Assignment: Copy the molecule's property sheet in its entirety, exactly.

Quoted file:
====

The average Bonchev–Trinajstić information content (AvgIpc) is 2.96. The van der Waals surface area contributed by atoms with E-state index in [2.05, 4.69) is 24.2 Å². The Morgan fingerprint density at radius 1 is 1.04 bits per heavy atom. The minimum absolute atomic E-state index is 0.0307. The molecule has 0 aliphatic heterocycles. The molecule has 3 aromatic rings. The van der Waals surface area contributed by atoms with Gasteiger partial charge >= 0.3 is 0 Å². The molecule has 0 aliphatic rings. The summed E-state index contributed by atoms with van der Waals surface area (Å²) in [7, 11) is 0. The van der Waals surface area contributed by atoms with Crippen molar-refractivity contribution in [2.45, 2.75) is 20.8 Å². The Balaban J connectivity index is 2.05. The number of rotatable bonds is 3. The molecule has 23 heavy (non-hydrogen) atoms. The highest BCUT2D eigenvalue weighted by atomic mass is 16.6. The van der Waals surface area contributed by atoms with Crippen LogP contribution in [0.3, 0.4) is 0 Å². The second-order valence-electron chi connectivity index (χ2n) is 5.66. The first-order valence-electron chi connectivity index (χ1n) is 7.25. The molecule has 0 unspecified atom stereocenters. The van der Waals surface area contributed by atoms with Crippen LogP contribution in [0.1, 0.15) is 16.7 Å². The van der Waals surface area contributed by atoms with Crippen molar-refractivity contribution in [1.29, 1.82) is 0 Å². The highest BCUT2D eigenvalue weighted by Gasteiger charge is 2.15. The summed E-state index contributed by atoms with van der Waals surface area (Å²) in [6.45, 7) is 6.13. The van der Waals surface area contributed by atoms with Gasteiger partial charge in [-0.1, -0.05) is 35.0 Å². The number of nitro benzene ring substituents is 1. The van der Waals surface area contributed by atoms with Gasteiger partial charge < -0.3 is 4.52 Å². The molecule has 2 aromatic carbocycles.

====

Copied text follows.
The average Bonchev–Trinajstić information content (AvgIpc) is 2.96. The van der Waals surface area contributed by atoms with E-state index in [2.05, 4.69) is 24.2 Å². The Morgan fingerprint density at radius 1 is 1.04 bits per heavy atom. The minimum absolute atomic E-state index is 0.0307. The molecule has 0 aliphatic heterocycles. The molecule has 3 aromatic rings. The van der Waals surface area contributed by atoms with Gasteiger partial charge >= 0.3 is 0 Å². The molecule has 0 aliphatic rings. The summed E-state index contributed by atoms with van der Waals surface area (Å²) in [7, 11) is 0. The van der Waals surface area contributed by atoms with Crippen molar-refractivity contribution in [2.45, 2.75) is 20.8 Å². The Balaban J connectivity index is 2.05. The number of rotatable bonds is 3. The molecule has 23 heavy (non-hydrogen) atoms. The highest BCUT2D eigenvalue weighted by atomic mass is 16.6. The van der Waals surface area contributed by atoms with Crippen LogP contribution in [0.3, 0.4) is 0 Å². The second-order valence-electron chi connectivity index (χ2n) is 5.66. The first-order valence-electron chi connectivity index (χ1n) is 7.25. The molecule has 0 unspecified atom stereocenters. The van der Waals surface area contributed by atoms with Crippen LogP contribution in [0.1, 0.15) is 16.7 Å². The van der Waals surface area contributed by atoms with Crippen molar-refractivity contribution in [1.29, 1.82) is 0 Å². The highest BCUT2D eigenvalue weighted by Gasteiger charge is 2.15. The summed E-state index contributed by atoms with van der Waals surface area (Å²) in [6.45, 7) is 6.13. The van der Waals surface area contributed by atoms with Gasteiger partial charge in [-0.1, -0.05) is 35.0 Å². The number of nitro benzene ring substituents is 1. The van der Waals surface area contributed by atoms with Gasteiger partial charge < -0.3 is 4.52 Å². The molecule has 2 aromatic carbocycles.